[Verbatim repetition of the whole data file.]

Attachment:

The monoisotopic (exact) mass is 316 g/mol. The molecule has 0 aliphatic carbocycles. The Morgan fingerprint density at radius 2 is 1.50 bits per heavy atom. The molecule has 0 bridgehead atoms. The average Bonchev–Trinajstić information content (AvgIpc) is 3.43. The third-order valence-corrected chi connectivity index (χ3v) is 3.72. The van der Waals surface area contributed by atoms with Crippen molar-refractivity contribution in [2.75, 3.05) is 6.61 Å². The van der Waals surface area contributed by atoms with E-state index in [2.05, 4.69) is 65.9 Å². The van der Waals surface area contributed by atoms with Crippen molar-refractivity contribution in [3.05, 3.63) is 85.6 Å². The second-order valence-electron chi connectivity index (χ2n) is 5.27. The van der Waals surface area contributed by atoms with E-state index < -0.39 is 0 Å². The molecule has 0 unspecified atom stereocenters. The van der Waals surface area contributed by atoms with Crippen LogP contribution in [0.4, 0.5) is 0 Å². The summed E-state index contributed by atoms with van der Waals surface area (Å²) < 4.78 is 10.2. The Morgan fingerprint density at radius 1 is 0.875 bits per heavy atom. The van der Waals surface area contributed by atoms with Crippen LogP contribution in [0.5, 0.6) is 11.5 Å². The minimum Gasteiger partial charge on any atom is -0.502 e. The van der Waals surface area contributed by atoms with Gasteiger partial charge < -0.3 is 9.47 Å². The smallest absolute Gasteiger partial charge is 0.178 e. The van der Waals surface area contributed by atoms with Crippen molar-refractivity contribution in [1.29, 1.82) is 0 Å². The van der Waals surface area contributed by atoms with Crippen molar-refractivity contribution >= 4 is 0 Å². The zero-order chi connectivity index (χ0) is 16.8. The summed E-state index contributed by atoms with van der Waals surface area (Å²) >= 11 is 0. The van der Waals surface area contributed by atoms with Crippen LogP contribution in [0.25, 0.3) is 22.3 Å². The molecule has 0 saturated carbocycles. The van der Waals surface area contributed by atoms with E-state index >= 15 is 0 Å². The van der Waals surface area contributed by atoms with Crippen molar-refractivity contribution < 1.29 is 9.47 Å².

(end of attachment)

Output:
The monoisotopic (exact) mass is 316 g/mol. The molecule has 0 aliphatic carbocycles. The Morgan fingerprint density at radius 2 is 1.50 bits per heavy atom. The molecule has 0 bridgehead atoms. The average Bonchev–Trinajstić information content (AvgIpc) is 3.43. The third-order valence-corrected chi connectivity index (χ3v) is 3.72. The van der Waals surface area contributed by atoms with Crippen molar-refractivity contribution in [2.75, 3.05) is 6.61 Å². The van der Waals surface area contributed by atoms with E-state index in [2.05, 4.69) is 65.9 Å². The van der Waals surface area contributed by atoms with Crippen molar-refractivity contribution in [3.05, 3.63) is 85.6 Å². The second-order valence-electron chi connectivity index (χ2n) is 5.27. The van der Waals surface area contributed by atoms with E-state index < -0.39 is 0 Å². The molecule has 0 unspecified atom stereocenters. The van der Waals surface area contributed by atoms with Crippen LogP contribution in [0.4, 0.5) is 0 Å². The summed E-state index contributed by atoms with van der Waals surface area (Å²) < 4.78 is 10.2. The Morgan fingerprint density at radius 1 is 0.875 bits per heavy atom. The van der Waals surface area contributed by atoms with Crippen LogP contribution in [0.5, 0.6) is 11.5 Å². The minimum Gasteiger partial charge on any atom is -0.502 e. The van der Waals surface area contributed by atoms with Gasteiger partial charge < -0.3 is 9.47 Å². The smallest absolute Gasteiger partial charge is 0.178 e. The van der Waals surface area contributed by atoms with Crippen molar-refractivity contribution in [1.29, 1.82) is 0 Å². The van der Waals surface area contributed by atoms with Crippen molar-refractivity contribution >= 4 is 0 Å². The zero-order chi connectivity index (χ0) is 16.8. The summed E-state index contributed by atoms with van der Waals surface area (Å²) >= 11 is 0. The van der Waals surface area contributed by atoms with Crippen LogP contribution in [0.25, 0.3) is 22.3 Å². The molecule has 0 saturated carbocycles. The van der Waals surface area contributed by atoms with E-state index >= 15 is 0 Å². The van der Waals surface area contributed by atoms with Crippen molar-refractivity contribution < 1.29 is 9.47 Å².